Our health inspector told me to buy a pH meter for sushi. What do I get, and where?
– Casey, Co-Manager, China House, Janesville, Wis.
Sushi is best made with rice slightly warmer than room temperature. Over a service period, that means that the rice—a potentially hazardous food—is kept in the danger zone. Because the rice is acidified with vinegar, holding it warm for a limited time can be safe, and with proper record keeping is allowed in most municipalities. You may need a formal HACCP plan or simply time and temperature logs. In either case, it is important to record the time and temperature at which the rice is held and to verify that the pH (acidity) is below 4.6, per the FDA Food Code.
When writing about this issue five years ago, I advised that any reliable measure of pH, provided the food is measured correctly, would work—from simple test strips to expensive meters. However, as more municipalities develop specific regulations for sushi, and as sushi becomes a more common offering, I am seeing the bar being raised with inspectors expecting accurate digital records maintained for a long period of time.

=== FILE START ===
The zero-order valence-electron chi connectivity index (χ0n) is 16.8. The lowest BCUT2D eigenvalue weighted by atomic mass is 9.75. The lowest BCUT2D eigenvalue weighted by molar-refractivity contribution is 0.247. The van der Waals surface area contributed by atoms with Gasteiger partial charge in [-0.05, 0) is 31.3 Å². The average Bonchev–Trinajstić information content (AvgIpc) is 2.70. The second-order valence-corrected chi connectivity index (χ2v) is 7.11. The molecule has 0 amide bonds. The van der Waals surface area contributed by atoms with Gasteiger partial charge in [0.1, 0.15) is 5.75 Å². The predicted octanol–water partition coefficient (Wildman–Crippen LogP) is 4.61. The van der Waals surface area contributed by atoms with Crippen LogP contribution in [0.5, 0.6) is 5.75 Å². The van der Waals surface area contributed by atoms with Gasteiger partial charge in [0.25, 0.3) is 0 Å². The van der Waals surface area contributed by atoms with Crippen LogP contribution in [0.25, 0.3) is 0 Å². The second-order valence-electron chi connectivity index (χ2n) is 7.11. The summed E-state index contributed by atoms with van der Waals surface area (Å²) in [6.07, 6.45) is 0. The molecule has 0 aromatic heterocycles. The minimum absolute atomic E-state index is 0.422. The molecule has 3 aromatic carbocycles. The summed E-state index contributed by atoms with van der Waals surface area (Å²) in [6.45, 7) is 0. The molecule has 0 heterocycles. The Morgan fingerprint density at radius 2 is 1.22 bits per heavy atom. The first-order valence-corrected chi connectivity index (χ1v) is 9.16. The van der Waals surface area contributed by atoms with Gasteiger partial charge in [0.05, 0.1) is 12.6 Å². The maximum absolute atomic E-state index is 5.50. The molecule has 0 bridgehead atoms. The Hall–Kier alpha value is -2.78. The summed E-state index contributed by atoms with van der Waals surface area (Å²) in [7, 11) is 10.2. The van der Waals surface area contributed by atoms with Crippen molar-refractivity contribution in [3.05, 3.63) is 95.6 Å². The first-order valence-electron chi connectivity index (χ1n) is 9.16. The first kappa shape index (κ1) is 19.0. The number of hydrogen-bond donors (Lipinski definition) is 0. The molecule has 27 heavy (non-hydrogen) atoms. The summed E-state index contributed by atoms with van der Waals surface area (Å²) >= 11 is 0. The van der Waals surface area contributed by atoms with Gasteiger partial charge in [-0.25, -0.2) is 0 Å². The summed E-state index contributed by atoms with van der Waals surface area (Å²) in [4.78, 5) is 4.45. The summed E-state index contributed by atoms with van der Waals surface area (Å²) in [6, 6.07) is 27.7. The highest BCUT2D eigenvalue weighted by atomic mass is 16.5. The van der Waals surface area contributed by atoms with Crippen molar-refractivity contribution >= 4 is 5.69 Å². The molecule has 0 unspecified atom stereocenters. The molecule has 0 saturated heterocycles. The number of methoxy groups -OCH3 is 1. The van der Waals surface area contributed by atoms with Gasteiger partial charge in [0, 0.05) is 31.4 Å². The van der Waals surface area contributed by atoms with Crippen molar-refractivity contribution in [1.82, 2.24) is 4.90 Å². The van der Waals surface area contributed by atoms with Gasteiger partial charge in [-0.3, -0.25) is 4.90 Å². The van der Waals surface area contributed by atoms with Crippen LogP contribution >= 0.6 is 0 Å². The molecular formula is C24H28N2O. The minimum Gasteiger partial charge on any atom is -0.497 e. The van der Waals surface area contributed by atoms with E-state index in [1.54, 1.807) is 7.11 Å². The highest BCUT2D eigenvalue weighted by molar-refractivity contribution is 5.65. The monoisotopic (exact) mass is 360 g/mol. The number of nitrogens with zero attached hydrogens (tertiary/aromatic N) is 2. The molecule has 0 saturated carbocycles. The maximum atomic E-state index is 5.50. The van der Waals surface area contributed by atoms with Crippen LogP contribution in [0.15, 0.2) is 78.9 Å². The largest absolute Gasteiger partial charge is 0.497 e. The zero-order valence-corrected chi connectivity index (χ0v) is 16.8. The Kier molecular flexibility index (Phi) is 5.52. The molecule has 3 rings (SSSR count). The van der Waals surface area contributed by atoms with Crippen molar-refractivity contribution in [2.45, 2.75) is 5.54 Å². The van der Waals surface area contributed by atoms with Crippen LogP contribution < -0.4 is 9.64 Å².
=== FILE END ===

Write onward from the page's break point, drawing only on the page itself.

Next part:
Fortunately, technology has kept up since I last wrote on this topic, and a number of fairly reliable low-cost digital meters exist. In addition, there are meters that connect to apps for long-term record keeping (important if, for example, a guest complains of a past illness). Many meters will measure temperatures at the same time, streamlining the recording process during a busy service. Since pH meters are used in a variety of commercial applications, be sure to buy one that is food-safe or even specifically designed for sushi.
Dave-Roger Grosvenor, president of Philadelphia-based food safety firm VII Principles, advises, “There are some inexpensive pH meters on sale. No need for an expensive one. The pH meter should be able to submerge in slurry … created from the rice water solution. The meter is required to ensure the acidity of the rice attains a minimum [pH of] 4.6 … Important also, the restaurant must be able to calibrate the meter by us[ing] buffers (pH 4.01 for acid; pH 7.01 for base or neutral; pH 10.01 for alkaline). … Most cities require an approved HACCP plan.”
As always, check with your local restaurant association and health department regarding specific requirements in your municipality. More on sushi food safety here.